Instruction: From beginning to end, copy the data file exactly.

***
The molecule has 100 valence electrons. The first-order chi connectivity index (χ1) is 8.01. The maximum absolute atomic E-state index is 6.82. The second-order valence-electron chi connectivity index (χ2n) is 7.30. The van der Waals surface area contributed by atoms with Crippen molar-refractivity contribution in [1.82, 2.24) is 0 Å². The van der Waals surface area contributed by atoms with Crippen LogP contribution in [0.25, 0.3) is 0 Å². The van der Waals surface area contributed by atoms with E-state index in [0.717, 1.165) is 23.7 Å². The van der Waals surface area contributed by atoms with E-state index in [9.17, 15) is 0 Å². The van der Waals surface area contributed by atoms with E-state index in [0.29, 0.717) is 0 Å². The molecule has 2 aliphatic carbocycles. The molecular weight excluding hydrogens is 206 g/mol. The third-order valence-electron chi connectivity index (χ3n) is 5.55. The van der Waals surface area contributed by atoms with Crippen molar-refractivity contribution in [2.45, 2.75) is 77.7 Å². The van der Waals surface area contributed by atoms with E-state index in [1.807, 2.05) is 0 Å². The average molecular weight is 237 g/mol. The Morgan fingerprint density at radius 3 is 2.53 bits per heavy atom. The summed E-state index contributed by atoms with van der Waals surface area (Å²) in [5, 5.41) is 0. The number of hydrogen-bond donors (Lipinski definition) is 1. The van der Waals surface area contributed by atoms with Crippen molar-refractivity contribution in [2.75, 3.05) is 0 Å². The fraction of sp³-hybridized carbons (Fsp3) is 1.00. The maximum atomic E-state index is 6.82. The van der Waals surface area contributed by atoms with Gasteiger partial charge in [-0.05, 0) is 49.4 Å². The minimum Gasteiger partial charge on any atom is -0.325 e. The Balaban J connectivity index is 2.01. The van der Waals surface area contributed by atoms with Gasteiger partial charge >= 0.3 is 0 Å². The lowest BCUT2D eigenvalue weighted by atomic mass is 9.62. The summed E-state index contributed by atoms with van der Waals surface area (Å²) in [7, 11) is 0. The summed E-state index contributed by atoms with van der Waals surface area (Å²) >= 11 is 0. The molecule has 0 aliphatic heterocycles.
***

The molecule has 100 valence electrons. The first-order chi connectivity index (χ1) is 8.01. The maximum absolute atomic E-state index is 6.82. The second-order valence-electron chi connectivity index (χ2n) is 7.30. The van der Waals surface area contributed by atoms with Crippen molar-refractivity contribution in [1.82, 2.24) is 0 Å². The van der Waals surface area contributed by atoms with Crippen LogP contribution in [0.25, 0.3) is 0 Å². The van der Waals surface area contributed by atoms with E-state index in [0.717, 1.165) is 23.7 Å². The van der Waals surface area contributed by atoms with E-state index in [9.17, 15) is 0 Å². The van der Waals surface area contributed by atoms with E-state index in [0.29, 0.717) is 0 Å². The molecule has 2 aliphatic carbocycles. The molecular weight excluding hydrogens is 206 g/mol. The third-order valence-electron chi connectivity index (χ3n) is 5.55. The van der Waals surface area contributed by atoms with Crippen molar-refractivity contribution in [2.45, 2.75) is 77.7 Å². The van der Waals surface area contributed by atoms with E-state index in [1.807, 2.05) is 0 Å². The average molecular weight is 237 g/mol. The Morgan fingerprint density at radius 3 is 2.53 bits per heavy atom. The summed E-state index contributed by atoms with van der Waals surface area (Å²) in [5, 5.41) is 0. The number of hydrogen-bond donors (Lipinski definition) is 1. The van der Waals surface area contributed by atoms with Crippen molar-refractivity contribution in [2.75, 3.05) is 0 Å². The fraction of sp³-hybridized carbons (Fsp3) is 1.00. The maximum atomic E-state index is 6.82. The van der Waals surface area contributed by atoms with Gasteiger partial charge in [-0.05, 0) is 49.4 Å². The minimum Gasteiger partial charge on any atom is -0.325 e. The Balaban J connectivity index is 2.01. The van der Waals surface area contributed by atoms with Gasteiger partial charge >= 0.3 is 0 Å². The lowest BCUT2D eigenvalue weighted by atomic mass is 9.62. The summed E-state index contributed by atoms with van der Waals surface area (Å²) in [7, 11) is 0. The summed E-state index contributed by atoms with van der Waals surface area (Å²) >= 11 is 0. The molecule has 0 aliphatic heterocycles.